Around 2 a.m., the tent flapping died down, and by dawn the wind was down to 5-10 mph, still from the SW. At dawn, I packed my camp and paddled a half mile east to find Dave, Marla, Ralph and Jay gathered around breakfast. Ralph cooked an egg for me and it was one of the best eggs ever. Over breakfast, the gang let me know they had already decided to cut short the trip due to the forecast for building winds and severe thunderstorms. They got no argument from me. We paddled back in 10-12 mph winds in time to be at Old Saltys for a noon-time lunch. At no time during my trip was I ever in danger of more than discomfort and the whole experience was fun, but after surviving my *desperate* paddling experience, friends seemed more dear and everything tasted better!
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Illustrating when ocean or estuary canoeing wind plays games with waves. And the tide and the depth come to the party too. With a wind and outgoing tide waves flatten.. Two things against you. Add shallow bottom and canoe sink ( a known phenom) and ever changing tidal currents.

Its time to give up and have a beer.

Kinda why Everglades canoeing is the toughest paddling I have ever done.

Great story , Chip!
I have run into similar conditions many times all over S FL. Wind, waves and tide can definitely create some formidable conditions and quick too. Not fun in paddle craft. Appears you fared well and maybe came out a little wiser now too. :)
Good reading and I can imagine how frustrating the wind and waves must have been. One question about crabbing from a totally landlocked paddler... fishing I can understand but catching a crab here means rowing and catching the blade in the water on the return stroke. How do you catch crabs, from what I've been able to read, they're very good eating.
Thanks for the tale, Chip. I've been buffeted by waves as well and with the wind it is no fun. Glad you all made the smart decision to go home. It is good for me to read, preparing for a trip where I could get some substantial winds and waves...although no tides.
Chip, well told. The inclusion of the map helped understand the route challenges you faced.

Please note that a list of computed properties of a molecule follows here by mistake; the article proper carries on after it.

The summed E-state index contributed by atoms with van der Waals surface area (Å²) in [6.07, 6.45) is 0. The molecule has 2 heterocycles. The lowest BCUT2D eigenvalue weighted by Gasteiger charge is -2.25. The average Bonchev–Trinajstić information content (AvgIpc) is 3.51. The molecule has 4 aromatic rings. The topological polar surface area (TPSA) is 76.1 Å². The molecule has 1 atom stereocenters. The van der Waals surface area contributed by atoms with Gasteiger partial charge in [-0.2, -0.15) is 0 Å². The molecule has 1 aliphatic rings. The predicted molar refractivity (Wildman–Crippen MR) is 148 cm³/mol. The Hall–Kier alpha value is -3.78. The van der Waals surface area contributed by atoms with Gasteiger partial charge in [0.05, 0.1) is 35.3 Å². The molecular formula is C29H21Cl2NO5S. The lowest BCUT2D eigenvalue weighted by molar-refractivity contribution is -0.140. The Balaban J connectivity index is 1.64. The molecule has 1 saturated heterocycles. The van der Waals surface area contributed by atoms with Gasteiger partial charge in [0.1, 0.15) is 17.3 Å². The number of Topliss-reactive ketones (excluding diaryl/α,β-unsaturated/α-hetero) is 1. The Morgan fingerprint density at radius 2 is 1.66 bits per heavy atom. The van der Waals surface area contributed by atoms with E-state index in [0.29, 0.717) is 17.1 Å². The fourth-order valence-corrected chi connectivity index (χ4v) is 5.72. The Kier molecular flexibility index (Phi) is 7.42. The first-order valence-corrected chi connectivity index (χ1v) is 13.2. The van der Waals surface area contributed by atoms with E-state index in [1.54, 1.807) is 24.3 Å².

Thorofare Cut and Cove look much like the funnel shaped bay I mentioned in another thread that stopped my forward progress; some water depth in the Thorofare, shallows fanning out into the cove and a funnel shape ideally oriented to capture SW winds. A trifecta of obstacles and opposition, and if a paddling route had taken you in the opposite direction it would have been a free ride across the shallow cove and through the Thorofare.

After paddling through the Thorofare against wind and tide, I had a difficult time in Thorofare Cove. The water there is only a foot or less deep, so it was one of those situations where the wind is blowing you backwards and you can not get enough paddle in the water to propel yourself forward. I actually stood up and poled out of the Cove.

Here, the waves just kept on coming. I ceased making forward progress, and I was still taking water over the gunwales. I needed to get through those breaking waves and the increasing amount of water sloshing around in the boat was not making it any easier.

There is some oceanographic physics going on in wind energy transfer to waves in shallow water. The waves are restricted in height by the depth of the water, and develop both a steeper face and a far greater frequency. There is no letting up when waves are whap-whap-whap smacking the bow a split second apart and there is not enough water to get a good paddle stroke.